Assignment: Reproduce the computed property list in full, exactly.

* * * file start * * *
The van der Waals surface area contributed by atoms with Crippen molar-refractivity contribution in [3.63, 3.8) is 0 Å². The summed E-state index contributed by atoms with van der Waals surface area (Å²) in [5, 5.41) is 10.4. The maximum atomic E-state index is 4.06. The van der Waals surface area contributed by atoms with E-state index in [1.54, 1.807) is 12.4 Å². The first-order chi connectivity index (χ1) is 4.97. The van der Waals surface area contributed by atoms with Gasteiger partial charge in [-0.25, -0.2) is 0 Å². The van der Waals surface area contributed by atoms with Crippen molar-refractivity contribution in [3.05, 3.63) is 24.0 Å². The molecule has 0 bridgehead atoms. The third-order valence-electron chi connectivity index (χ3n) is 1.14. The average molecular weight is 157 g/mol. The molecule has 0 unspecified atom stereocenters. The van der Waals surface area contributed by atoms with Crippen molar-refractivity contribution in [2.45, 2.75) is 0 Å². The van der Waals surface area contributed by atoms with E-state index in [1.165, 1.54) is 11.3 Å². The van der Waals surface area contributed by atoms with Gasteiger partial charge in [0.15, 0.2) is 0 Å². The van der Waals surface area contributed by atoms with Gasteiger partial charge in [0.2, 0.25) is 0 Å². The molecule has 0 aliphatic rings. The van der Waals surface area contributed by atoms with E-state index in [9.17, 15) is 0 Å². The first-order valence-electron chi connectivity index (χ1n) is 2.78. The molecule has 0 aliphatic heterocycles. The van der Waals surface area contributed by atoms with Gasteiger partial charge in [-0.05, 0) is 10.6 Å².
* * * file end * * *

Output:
The van der Waals surface area contributed by atoms with Crippen molar-refractivity contribution in [3.63, 3.8) is 0 Å². The summed E-state index contributed by atoms with van der Waals surface area (Å²) in [5, 5.41) is 10.4. The maximum atomic E-state index is 4.06. The van der Waals surface area contributed by atoms with E-state index in [1.54, 1.807) is 12.4 Å². The first-order chi connectivity index (χ1) is 4.97. The van der Waals surface area contributed by atoms with Gasteiger partial charge in [-0.25, -0.2) is 0 Å². The van der Waals surface area contributed by atoms with Crippen molar-refractivity contribution in [3.05, 3.63) is 24.0 Å². The molecule has 0 bridgehead atoms. The third-order valence-electron chi connectivity index (χ3n) is 1.14. The average molecular weight is 157 g/mol. The molecule has 0 unspecified atom stereocenters. The van der Waals surface area contributed by atoms with Crippen molar-refractivity contribution in [2.45, 2.75) is 0 Å². The van der Waals surface area contributed by atoms with E-state index in [1.165, 1.54) is 11.3 Å². The van der Waals surface area contributed by atoms with Gasteiger partial charge in [0.15, 0.2) is 0 Å². The van der Waals surface area contributed by atoms with Gasteiger partial charge in [0.2, 0.25) is 0 Å². The molecule has 0 aliphatic rings. The van der Waals surface area contributed by atoms with E-state index in [9.17, 15) is 0 Å². The first-order valence-electron chi connectivity index (χ1n) is 2.78. The molecule has 0 aliphatic heterocycles. The van der Waals surface area contributed by atoms with Gasteiger partial charge in [-0.05, 0) is 10.6 Å².